Antarctic Krill


Antarctic krill is a species of krill found in the Antarctic waters of the Southern Ocean. Antarctic krill are shrimp-like invertebrates or crustaceans that live in large schools, called swarms, sometimes reaching densities of 10,000-30,000 individual animals per cubic meter. They feed directly on minute phytoplankton, thereby using the primary production energy that the phytoplankton originally derived from the sun in order to sustain their pelagic (open ocean) life cycle. They grow to a length of 6 cm (2.4 in), weigh up to 2 g (0.7 oz), and can live for up to six years. They are a key species in the Antarctic ecosystem and are, in terms of biomass, probably the most successful animal species on the planet (approximately 500 million tonnes).

Arctic Tern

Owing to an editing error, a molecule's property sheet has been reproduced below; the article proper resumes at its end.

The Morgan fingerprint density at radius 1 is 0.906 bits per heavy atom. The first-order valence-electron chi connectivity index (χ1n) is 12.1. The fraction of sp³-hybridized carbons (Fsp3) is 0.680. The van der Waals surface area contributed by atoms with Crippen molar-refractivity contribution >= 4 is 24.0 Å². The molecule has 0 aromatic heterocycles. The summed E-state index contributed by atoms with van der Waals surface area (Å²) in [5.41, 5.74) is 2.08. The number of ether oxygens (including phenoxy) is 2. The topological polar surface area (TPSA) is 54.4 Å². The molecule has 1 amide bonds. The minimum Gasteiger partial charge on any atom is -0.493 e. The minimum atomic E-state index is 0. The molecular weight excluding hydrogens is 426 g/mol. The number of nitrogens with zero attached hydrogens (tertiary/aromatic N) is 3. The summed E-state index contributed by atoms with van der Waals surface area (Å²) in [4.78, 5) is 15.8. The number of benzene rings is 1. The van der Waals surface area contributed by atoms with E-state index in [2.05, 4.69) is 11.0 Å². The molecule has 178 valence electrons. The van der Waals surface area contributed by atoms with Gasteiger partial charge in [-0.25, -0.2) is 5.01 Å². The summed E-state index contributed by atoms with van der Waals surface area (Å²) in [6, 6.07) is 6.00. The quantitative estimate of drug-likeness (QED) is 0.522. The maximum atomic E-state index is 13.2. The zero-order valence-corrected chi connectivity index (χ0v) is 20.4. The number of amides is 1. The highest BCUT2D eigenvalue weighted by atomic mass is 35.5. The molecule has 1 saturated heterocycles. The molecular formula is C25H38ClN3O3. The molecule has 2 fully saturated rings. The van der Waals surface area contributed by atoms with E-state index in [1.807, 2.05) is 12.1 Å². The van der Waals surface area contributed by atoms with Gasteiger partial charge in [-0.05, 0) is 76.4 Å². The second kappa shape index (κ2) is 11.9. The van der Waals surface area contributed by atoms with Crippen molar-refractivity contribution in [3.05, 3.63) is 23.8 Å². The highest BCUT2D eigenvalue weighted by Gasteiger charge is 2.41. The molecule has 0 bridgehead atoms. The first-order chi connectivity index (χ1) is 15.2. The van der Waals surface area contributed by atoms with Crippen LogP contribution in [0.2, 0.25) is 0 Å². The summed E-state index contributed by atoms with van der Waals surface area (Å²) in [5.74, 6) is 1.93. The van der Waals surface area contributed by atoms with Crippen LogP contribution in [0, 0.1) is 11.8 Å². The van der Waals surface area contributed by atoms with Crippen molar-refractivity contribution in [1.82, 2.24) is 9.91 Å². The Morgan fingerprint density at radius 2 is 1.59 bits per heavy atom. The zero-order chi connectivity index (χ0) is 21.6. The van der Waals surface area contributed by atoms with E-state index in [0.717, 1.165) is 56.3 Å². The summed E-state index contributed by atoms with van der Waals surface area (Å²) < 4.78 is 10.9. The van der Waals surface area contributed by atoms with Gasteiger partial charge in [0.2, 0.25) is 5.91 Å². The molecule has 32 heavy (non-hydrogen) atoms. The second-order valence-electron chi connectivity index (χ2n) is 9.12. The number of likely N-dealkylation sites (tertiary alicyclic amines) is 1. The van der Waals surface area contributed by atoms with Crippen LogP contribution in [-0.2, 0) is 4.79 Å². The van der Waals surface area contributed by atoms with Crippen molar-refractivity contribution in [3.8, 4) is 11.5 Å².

The Arctic Tern is a seabird of the tern family Sternidae. This bird has a circumpolar distribution, breeding colonially in Arctic and sub-Arctic regions of Europe, Asia, and North America (as far south as Brittany and Massachusetts). The species is strongly migratory, seeing two summers each year as it migrates from its northern breeding grounds to the oceans around Antarctica and back (about 24,000 miles) each year. This is the longest regular migration by any known animal. The arctic tern flies as well as glides through the air, performing almost all of its tasks in the air. The arctic tern lands once every one to three years (depending on their mating cycle) to nest; once they have finished nesting they take to the sky for another long southern migration. Arctic Terns are medium-sized birds. They have a length of 33-39 cm (13-15 in) and a wingspan of 7685 cm (26-30 in). They are mainly grey and white plumaged, with a red beak (as long as the head, straight, with pronounced gonys) and feet, white forehead, a black nape and crown (streaked white), and white cheeks. The grey mantle is 305 mm, and the scapulars are fringed brown, some tipped white. The upper wing is grey with a white leading edge, and the collar is completely white, as is the rump. The deeply forked tail is whitish, with grey outer webs. The hindcrown to the ear-coverts is black. Arctic Terns are long-lived birds, with many reaching thirty years of age. They eat mainly fish and small marine invertebrates. The species is abundant, with an estimated one million individuals. While the trend in the number of individuals in the species as a whole is not known, exploitation in the past has reduced this bird's numbers in the southern reaches of its range.